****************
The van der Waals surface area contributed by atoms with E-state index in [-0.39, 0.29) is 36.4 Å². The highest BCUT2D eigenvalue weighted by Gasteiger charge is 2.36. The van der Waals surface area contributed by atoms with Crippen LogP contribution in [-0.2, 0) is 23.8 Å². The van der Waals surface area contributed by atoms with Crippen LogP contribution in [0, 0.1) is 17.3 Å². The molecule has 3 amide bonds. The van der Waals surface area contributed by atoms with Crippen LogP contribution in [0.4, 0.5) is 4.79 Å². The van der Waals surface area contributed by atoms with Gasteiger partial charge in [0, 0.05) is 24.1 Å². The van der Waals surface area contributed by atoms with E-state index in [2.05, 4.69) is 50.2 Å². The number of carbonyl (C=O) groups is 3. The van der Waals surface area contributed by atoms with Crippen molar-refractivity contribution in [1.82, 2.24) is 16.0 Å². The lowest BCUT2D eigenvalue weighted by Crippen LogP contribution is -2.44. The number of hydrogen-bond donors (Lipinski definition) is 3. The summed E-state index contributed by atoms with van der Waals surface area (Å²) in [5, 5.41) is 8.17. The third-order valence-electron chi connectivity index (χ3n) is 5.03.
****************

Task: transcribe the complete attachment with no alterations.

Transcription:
The van der Waals surface area contributed by atoms with E-state index in [-0.39, 0.29) is 36.4 Å². The highest BCUT2D eigenvalue weighted by Gasteiger charge is 2.36. The van der Waals surface area contributed by atoms with Crippen LogP contribution in [-0.2, 0) is 23.8 Å². The van der Waals surface area contributed by atoms with Crippen LogP contribution in [0, 0.1) is 17.3 Å². The molecule has 3 amide bonds. The van der Waals surface area contributed by atoms with Crippen LogP contribution in [0.4, 0.5) is 4.79 Å². The van der Waals surface area contributed by atoms with Gasteiger partial charge in [0, 0.05) is 24.1 Å². The van der Waals surface area contributed by atoms with E-state index in [2.05, 4.69) is 50.2 Å². The number of carbonyl (C=O) groups is 3. The van der Waals surface area contributed by atoms with Crippen molar-refractivity contribution in [1.82, 2.24) is 16.0 Å². The lowest BCUT2D eigenvalue weighted by Crippen LogP contribution is -2.44. The number of hydrogen-bond donors (Lipinski definition) is 3. The summed E-state index contributed by atoms with van der Waals surface area (Å²) in [5, 5.41) is 8.17. The third-order valence-electron chi connectivity index (χ3n) is 5.03.